6 Warning Signs a New Manager Needs Help
Too many new managers are ill-prepared for their role in leading others. They may have racked up an outstanding performance as an individual contributor, but the promotion to management has challenged them beyond their ability to cope and succeed. The risk is that not only will they fail, but also that their team will disintegrate and fall short of important business goals. They need new manager training.
Here are 6 signs that your new manager is struggling and needs help:
- Bad new managers don’t know how to effectively delegate.
Some new managers cling almost obsessively to doing the work themselves or micromanage their employees trying to get the work done. These new managers haven’t learned how to assign tasks and trust others to do the job. Unfortunately, poor delegation results in a loss of morale among employees and creates resentment that their boss does not believe in their capabilities.
- Bad new managers act like bullies.
Some new managers feel their strength is shown in tough talk. They belittle their team members and rule through intimidation. Perhaps they had a boss (or a parent) who managed this way. No matter how they came to this mean behavior, it is toxic. Employees are over-stressed and are less productive and the quality of their work suffers.
- Bad new managers are indecisive.
Despite having enough information to make a decision, some new managers can’t decide. They are so risk-averse or afraid of missing something that they don’t have the strength of their own convictions. Team members look to their leaders for direction. When they are not shown the path ahead, employees can flounder and lose respect for their new manager.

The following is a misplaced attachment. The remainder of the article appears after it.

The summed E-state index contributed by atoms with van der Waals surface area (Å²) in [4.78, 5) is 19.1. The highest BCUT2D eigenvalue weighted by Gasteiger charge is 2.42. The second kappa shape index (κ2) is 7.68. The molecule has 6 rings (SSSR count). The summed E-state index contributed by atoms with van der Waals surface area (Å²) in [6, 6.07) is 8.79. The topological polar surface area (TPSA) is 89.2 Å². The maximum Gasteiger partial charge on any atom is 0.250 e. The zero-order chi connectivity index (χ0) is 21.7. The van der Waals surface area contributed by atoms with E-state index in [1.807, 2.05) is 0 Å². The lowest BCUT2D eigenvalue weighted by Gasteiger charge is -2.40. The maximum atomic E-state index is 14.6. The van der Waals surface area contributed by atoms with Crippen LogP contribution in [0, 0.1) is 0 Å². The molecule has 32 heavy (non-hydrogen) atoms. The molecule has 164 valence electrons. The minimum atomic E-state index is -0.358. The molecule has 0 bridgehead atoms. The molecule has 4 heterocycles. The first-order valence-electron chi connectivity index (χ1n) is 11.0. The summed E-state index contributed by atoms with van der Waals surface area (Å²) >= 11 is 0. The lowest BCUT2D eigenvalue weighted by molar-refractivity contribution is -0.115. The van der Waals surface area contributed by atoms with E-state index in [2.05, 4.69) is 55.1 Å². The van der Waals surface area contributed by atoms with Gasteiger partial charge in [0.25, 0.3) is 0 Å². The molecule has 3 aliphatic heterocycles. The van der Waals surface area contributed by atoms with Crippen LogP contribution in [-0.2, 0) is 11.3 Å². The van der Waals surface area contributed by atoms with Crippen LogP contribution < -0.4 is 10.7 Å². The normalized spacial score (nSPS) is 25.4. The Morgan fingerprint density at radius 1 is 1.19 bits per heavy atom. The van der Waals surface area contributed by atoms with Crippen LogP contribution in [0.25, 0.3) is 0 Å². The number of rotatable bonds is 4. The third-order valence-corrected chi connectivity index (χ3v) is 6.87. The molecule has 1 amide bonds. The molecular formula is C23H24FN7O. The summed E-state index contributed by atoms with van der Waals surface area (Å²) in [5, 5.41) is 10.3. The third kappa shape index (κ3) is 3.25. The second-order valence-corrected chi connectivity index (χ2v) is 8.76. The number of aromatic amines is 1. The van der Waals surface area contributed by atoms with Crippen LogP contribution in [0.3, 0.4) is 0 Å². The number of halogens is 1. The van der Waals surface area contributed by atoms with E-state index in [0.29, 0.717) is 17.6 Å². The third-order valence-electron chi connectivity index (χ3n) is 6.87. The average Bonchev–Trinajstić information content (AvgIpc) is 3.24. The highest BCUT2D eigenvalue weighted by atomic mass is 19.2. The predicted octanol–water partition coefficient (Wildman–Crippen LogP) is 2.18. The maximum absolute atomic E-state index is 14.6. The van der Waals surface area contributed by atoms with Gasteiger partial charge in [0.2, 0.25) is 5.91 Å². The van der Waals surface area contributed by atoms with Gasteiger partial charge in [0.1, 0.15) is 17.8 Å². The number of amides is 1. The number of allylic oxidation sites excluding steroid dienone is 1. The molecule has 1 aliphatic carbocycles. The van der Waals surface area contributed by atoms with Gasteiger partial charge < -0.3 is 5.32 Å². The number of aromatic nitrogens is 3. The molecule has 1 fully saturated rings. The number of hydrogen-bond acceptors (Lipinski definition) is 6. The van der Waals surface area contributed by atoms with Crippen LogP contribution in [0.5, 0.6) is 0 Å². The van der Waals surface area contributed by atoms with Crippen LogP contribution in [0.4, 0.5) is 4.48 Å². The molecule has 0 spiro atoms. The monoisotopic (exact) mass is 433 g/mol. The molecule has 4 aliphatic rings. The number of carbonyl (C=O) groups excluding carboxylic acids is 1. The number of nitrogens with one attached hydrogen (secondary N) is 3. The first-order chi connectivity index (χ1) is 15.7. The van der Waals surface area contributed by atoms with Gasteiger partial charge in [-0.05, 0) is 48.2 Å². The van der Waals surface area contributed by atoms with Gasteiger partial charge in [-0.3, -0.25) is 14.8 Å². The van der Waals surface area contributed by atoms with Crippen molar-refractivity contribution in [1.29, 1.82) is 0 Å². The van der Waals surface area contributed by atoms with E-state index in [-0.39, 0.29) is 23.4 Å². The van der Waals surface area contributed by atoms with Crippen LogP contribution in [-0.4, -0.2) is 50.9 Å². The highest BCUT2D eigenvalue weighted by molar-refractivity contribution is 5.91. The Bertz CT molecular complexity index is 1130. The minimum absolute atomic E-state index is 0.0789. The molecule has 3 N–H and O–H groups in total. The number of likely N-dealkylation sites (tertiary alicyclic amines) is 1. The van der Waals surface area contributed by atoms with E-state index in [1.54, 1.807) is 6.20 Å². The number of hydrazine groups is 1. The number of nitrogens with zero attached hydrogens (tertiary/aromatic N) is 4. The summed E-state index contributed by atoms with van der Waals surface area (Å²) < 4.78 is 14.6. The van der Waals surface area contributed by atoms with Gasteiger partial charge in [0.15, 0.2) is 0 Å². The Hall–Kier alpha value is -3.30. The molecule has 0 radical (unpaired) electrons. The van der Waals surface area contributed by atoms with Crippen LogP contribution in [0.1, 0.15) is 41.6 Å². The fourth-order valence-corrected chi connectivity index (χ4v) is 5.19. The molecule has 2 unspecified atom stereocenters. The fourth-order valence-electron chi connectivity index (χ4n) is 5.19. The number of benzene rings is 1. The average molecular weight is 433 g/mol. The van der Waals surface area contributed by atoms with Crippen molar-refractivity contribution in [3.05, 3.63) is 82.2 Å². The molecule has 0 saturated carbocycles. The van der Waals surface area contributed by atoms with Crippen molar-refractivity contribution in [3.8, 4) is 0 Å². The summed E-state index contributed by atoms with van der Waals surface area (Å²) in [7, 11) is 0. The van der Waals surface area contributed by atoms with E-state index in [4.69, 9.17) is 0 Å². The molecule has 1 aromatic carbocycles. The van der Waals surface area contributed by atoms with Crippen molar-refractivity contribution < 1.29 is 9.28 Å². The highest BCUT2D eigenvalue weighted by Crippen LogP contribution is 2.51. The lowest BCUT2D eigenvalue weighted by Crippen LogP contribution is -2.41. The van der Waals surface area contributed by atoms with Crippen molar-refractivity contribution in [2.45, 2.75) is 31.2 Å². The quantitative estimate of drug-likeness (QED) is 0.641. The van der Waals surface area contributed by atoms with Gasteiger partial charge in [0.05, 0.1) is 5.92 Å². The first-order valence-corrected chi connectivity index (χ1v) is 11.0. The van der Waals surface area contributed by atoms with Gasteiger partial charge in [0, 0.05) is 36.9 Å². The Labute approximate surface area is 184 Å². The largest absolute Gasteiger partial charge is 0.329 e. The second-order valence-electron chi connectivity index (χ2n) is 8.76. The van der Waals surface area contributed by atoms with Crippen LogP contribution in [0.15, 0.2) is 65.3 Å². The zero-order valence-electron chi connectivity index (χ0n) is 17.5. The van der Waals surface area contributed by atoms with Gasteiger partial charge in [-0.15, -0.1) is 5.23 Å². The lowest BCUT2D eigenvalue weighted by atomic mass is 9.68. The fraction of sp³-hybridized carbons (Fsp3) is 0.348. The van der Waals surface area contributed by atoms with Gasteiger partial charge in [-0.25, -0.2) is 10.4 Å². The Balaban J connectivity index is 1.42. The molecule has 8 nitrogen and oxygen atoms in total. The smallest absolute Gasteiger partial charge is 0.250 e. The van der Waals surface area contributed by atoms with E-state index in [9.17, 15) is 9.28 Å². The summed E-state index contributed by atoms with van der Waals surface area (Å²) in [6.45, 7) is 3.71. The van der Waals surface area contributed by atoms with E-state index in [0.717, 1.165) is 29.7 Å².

- Bad new managers don’t know how to manage performance.
The downhill slope begins with unclear expectations for the standards of behavior (being) and performance (doing). It continues with a new manager who does not know how to give constructive employee feedback. And the final blow to a team’s morale is when non-performers are ignored. Good new managers address sub-par performance quickly and work with low performers to improve or find a better fit elsewhere.
- Bad new managers withhold information.
Still very much aligned with an individual contributor mentality, they don’t understand how important knowledge sharing can be to the success of the team as a whole. Employees need to know where they fit in the big picture and should be updated whenever there is new information that will affect their job or the success of the team. Employees deserve to know when there are high-level changes afoot and should be trusted to handle the news appropriately.
- Bad new managers treat employees unfairly.
When one employee is favored over another or one is regularly picked on, the toxic atmosphere affects the entire team. All are uncomfortable and no one knows who will be the next favorite or the next target. Needless to say, productivity falls.
If you see any one of these bad new manager signs, act without delay. New managers need customized management training that will teach them what they need to know to build a strong, collaborative and high performing team.